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n. pl. scop·u·lae (-lē′)
1. A dense brushlike tuft of hairs, as on the feet of certain spiders and insects.
2. A ciliated structure by which certain protozoans attach to a surface.

[Latin scōpula, small brush of twigs, diminutive of scōpae, branches, broom.]

scop′u·late′ (-lāt′) adj.
American Heritage® Dictionary of the English Language, Fifth Edition. Copyright © 2016 by Houghton Mifflin Harcourt Publishing Company. Published by Houghton Mifflin Harcourt Publishing Company. All rights reserved.


n, pl -las or -lae (-ˌliː)
(Zoology) a small tuft of dense hairs on the legs and chelicerae of some spiders
[C19: from Late Latin: a broom-twig, from scōpa thin twigs]
scopulate adj
Collins English Dictionary – Complete and Unabridged, 12th Edition 2014 © HarperCollins Publishers 1991, 1994, 1998, 2000, 2003, 2006, 2007, 2009, 2011, 2014
References in periodicals archive ?
Tarsi I with scopula entire, scopula of tarsi II divided by a line of setae, in tarsi III-IV divided by a band of setae.
Metatarsus IV with ventral distal spine in sparse distal scopula, metatarsi I-III without such a spine.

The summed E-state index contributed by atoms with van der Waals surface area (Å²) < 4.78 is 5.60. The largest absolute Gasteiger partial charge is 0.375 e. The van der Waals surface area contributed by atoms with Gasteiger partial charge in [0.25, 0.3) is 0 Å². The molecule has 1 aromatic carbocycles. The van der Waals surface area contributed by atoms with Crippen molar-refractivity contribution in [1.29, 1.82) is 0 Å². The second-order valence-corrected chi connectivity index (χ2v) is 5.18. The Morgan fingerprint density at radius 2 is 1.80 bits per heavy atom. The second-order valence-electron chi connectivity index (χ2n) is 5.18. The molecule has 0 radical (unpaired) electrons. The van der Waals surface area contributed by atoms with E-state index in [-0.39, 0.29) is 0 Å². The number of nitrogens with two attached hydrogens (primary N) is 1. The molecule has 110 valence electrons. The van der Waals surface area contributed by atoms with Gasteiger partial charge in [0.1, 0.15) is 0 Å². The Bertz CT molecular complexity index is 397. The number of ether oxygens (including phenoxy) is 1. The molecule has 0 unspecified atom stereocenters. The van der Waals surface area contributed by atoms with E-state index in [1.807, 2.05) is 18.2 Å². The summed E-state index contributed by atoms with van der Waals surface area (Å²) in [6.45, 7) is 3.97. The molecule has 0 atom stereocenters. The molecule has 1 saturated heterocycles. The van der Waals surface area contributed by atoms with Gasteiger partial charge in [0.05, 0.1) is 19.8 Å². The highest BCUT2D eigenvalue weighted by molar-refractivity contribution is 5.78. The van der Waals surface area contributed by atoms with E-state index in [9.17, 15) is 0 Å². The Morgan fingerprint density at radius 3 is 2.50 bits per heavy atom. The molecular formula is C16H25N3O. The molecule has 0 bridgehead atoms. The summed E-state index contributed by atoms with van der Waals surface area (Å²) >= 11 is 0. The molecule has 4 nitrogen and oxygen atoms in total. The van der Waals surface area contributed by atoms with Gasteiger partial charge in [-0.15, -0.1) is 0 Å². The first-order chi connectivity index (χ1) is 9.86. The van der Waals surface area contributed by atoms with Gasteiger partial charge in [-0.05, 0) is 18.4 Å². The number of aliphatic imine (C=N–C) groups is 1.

R A Psychidae Cryptothelea variegata C L Snellen Geometridae Scopula caricaria Reutti R L Percnia luridaria (Leech) R A Naxa (Psilonaxa) seriaria O L,A Motschulsky Gelasma illiturata Walker R A Comostola subtiliaria R A (Bremer) Tortricidae Archips seminubilis R A (Meyrick) Grapholitha delineana R A Walker Hemiptera Tingidae Leptoypha hospita Drake C N,A et Poor Pentatomidae Nezara viridula (Linnaeus) O A Menida sp.
The view from Sualo's cella intensifies the hagiographical motif of narrowness, for when the successor to Sualo's Solnhofen, the deacon Gundram, peers out of the little window of the hut, he sees nothing more than a string of monotonous pine forests, rye fields, and rocky overhangs (saxea scopula).
Tarsi I with scopula entire, tarsi II with scopula entire, with very thin longitudinal row of long setae, tarsi III-IV divided by a band of setae.
is allied to the African genera Austrophaea Lawrence, 1952, Mandaneta Strand, 1932 and Pronophaea Simon, 1897, with which it shares the strongly spined anterior legs, simple female spermathecal structure, and the male palp that has a fine median apophysis, curved embolus with associated conductor, and cymbium with a dense cymbial scopula and modified clavate setae.
They occur in the families Biantidae (Stenostygninae), Samoidae, Epedanidae, Stygnidae and Podoctidae ("Ibaloniinae" only), as a dense aggregation termed scopula (Rambla 1990; Pinto-da-Rocha et al.
Tarsi I-III with scopula entire, tarsi IV divided by a wide band of setae (fig.
Scopula: Metatarsi I, distal L, scopuliform hair intermixed with few bristles and hair but no clear division; tarsi I, full, division with 2-3 rows of hairs; metatarsi II, distal half, division with 2-3 rows of setae; tarsi II, full divided with single row of hairs; metatarsi III, 1/4 distal, divided with 3-4 rows of bristles and spines; tarsi III-IV, full, divided with 5-6 rows of setae; metatarsi IV, few scopuliform hairs 1/4 distally, intermixed with spines and bristles.